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NOM Exec: Should Conservative Women Just Shut Up and Have Babies?

Rob Tisinai

May 3rd, 2013

Perhaps I’m overstating what NOM executive Jennifer Roback Morse said in an email blast today. I’ll just post it without further comment; all emphasis in the original and, no, this is not a parody:

The Social Conservative movement is dominated by women. Every audience I address, the ratio is at least two to one female, sometimes much more.

Is that a bad thing? And what can we do about it?

We want to have our babies, and be supported by our husbands in stable lifelong loving marriages. It is no surprise that we care about the social issues.

You and I know that men care too. They want their babies. And if they don’t want to get married as badly as we do, once they do get married, they are often more doggedly loyal and committed than we are. Divorce triples a man’s probability of suicide, but doesn’t affect women’s suicide risk at all!! The guys definitely care!

Feminists have marginalized men from these conversations. They called any men who disagreed with them “male chauvinist pigs.” Men came to feel they were not welcome to express reservations about the radical feminist agenda. And since men have a natural, almost instinctive desire to please women, protect women, and not anger them,
men shut down and shut up.


I think it is a bad thing!

Shutting up the men is a great defense. Getting men off the playing field leaves women with children alone to defend themselves against the radical women who view children as enemies to their ambitions.

So, what can we do about it?

Invite your husband or boyfriend, sons, nephews or fathers, to the First Ever Ruth Institute Gala Dinner and Live Auction. Why? Because this will not be your average “lovey dovey hearts and flowers, let’s all be nice to kids” event. (Though, there will be flowers on the table!)

WE ARE HAVING A VERY MASCULINE
MAN’S MAN AS OUR KEYNOTE SPEAKER.

 

You may have seen Tim Clemente on CNN, giving his expert opinion about capturing the Boston Marathon Bombers. He’s a former counter-terrorism agent for the FBI. That expertise got him into Hollywood, as a technical consultant on law enforcement and military issues. Producer, writer, actor and stuntman: those are just some of his roles in Hollywood.

Comments

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Timothy Kincaid
May 3rd, 2013 | LINK

You know, that doesn’t sound like parody at all to me. Conservatives very often view the world differently from those who are not, and often their language and vocabulary reflect their perspectives.

Conservative women don’t feel discomfort with gender roles, they relish them. Gender roles define their place in life and give them a measure by which to evaluate and value their lives. “Am I a good mother? Do I provide a nice home for my husband? Do I cook well? Are my children well behaved? Are we a family of faith? Do we do our part in preserving tradition?”

Those who are not conservative may find these values to be oppressive and limiting. Conservatives often do not.

I think at times we are more sympathetic to cultural in foreign lands than to cultural differences in our own. We don’t berate women who wear a hajib or even a burka, but if local women value staying at home raising babies sometimes it sounds like we think they are deranged. Perhaps we could accept that not everyone values what we value and leave it at that.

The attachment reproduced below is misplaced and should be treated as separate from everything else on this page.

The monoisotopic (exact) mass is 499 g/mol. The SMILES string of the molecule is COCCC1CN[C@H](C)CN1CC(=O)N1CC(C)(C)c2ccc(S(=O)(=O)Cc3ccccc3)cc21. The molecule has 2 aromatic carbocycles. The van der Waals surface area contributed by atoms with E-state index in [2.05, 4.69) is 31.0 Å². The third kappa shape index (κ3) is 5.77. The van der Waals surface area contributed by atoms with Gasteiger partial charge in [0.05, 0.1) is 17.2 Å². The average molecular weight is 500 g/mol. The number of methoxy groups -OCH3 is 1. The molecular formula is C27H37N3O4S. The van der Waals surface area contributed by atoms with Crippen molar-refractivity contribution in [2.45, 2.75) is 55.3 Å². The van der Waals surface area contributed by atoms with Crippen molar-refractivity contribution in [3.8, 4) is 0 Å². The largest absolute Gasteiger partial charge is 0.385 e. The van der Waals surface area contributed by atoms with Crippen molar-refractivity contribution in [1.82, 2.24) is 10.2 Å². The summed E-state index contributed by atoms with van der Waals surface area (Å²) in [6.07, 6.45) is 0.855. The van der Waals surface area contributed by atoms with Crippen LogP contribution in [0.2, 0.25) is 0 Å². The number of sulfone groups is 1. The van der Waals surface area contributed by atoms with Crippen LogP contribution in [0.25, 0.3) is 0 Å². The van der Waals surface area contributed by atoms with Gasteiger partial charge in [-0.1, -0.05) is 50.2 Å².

Rob Tisinai
May 3rd, 2013 | LINK

Timothy, what struck me was that this piece is not about the decision of a woman to stay home and raise kids rather than be active, but is about the role of women in general. I certainly didn’t think my mother was deranged for being a stay at home Mom, but Roback’s piece goes beyond one woman’s choices.

Veleda_k
May 3rd, 2013 | LINK

I am not demanding that these Conservative women value what I value. (Though since I value equality, justice, and human rights, perhaps I should.) But this is not a “live and let live” situation. Jennifer Roback Morse clearly has no intention of respecting feminists. (Or LGBT folks. Remember, this is NOM.) This is not about respecting stay at home mothers. The feminist community has had many intense and stimulating debates about that. This about Morse hating the idea that anyone might live differently than she does. This is about hating feminists and elevating men.

If I woman wants to wear hajib, I have no issue. If a woman wants to be a stay at home mother, I have no issue. If a woman dismisses feminists as “radical women who view children as enemies to their ambitions,” then yes, I have an issue.

Morse’s hatred of feminists should be seen as no more acceptable than her hatred of LGBT people.

Also:

“And since men have a natural, almost instinctive desire to please women, protect women, and not anger them”

Really? Many of the men I’ve met were plenty willing to anger me, as long as they got to make sexist comments.

Timothy Kincaid
May 3rd, 2013 | LINK

Veleda,

No, I understand and agree that Morse is devaluing feminists. That is not okay.

But as for the tone and attitude of the piece, I don’t think it is as peculiar as perhaps we see it.

Priya Lynn
May 3rd, 2013 | LINK

Timothy said “We don’t berate women who wear a hajib or even a burka, but if local women value staying at home raising babies sometimes it sounds like we think they are deranged.”.

No, I do berate people who want women to wear a hijab or burka and I don’t have a problem with women who value staying at home and raising babies – you’ve got it exactly backwards.

Marcus
May 3rd, 2013 | LINK

Please at least say the 20-point font wasn’t in the original.

A VERY MASCULINE MAN’S MAN? Someone is desperate to prove her heterosexuality.

Matt in TX
May 3rd, 2013 | LINK

“Perhaps I’m overstating what NOM executive Jennifer Roback Morse said in an email blast today.”

Oh, come on. You know you are. That’s why you walk your headline back with the very first sentence of your actual post.

I wish the email from the Ruth Institute had been posted without that headline. I don’t see anywhere in the email evidence that Morse thinks conservative women should “shut up.” The email is absurd enough (especially the priceless VERY MASCULINE MAN’S MAN bit) without this kind of undeserved editorializing. I think Mr. Kincaid is right in that your post gives the appearance of being hostile to the very act of being, say, a homemaker or a stay-at-home mom. And, yes, one can be hostile to such women even when one’s own mother was one such woman.

Robert
May 3rd, 2013 | LINK

Priya Lynn, you said: